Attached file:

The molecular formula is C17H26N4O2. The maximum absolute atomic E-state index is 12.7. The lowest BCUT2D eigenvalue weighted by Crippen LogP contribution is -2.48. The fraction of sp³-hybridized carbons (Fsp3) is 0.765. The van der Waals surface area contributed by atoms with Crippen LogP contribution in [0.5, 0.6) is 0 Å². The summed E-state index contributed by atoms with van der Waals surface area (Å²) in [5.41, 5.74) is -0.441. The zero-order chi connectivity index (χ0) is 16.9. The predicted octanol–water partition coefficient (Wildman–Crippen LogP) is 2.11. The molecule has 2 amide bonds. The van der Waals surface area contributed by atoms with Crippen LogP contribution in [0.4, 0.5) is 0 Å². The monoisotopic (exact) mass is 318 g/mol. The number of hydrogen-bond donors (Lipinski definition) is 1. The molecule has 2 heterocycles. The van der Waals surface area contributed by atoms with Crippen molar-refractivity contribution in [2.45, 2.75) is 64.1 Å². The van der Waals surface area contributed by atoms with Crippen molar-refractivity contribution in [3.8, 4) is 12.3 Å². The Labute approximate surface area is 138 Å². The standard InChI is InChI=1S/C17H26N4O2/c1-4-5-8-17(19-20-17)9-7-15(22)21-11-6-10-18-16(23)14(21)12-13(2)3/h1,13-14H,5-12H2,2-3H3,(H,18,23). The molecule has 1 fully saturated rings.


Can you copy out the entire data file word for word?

The molecular formula is C17H26N4O2. The maximum absolute atomic E-state index is 12.7. The lowest BCUT2D eigenvalue weighted by Crippen LogP contribution is -2.48. The fraction of sp³-hybridized carbons (Fsp3) is 0.765. The van der Waals surface area contributed by atoms with Crippen LogP contribution in [0.5, 0.6) is 0 Å². The summed E-state index contributed by atoms with van der Waals surface area (Å²) in [5.41, 5.74) is -0.441. The zero-order chi connectivity index (χ0) is 16.9. The predicted octanol–water partition coefficient (Wildman–Crippen LogP) is 2.11. The molecule has 2 amide bonds. The van der Waals surface area contributed by atoms with Crippen LogP contribution in [0.4, 0.5) is 0 Å². The monoisotopic (exact) mass is 318 g/mol. The number of hydrogen-bond donors (Lipinski definition) is 1. The molecule has 2 heterocycles. The van der Waals surface area contributed by atoms with Crippen molar-refractivity contribution in [2.45, 2.75) is 64.1 Å². The van der Waals surface area contributed by atoms with Crippen molar-refractivity contribution in [3.8, 4) is 12.3 Å². The Labute approximate surface area is 138 Å². The standard InChI is InChI=1S/C17H26N4O2/c1-4-5-8-17(19-20-17)9-7-15(22)21-11-6-10-18-16(23)14(21)12-13(2)3/h1,13-14H,5-12H2,2-3H3,(H,18,23). The molecule has 1 fully saturated rings.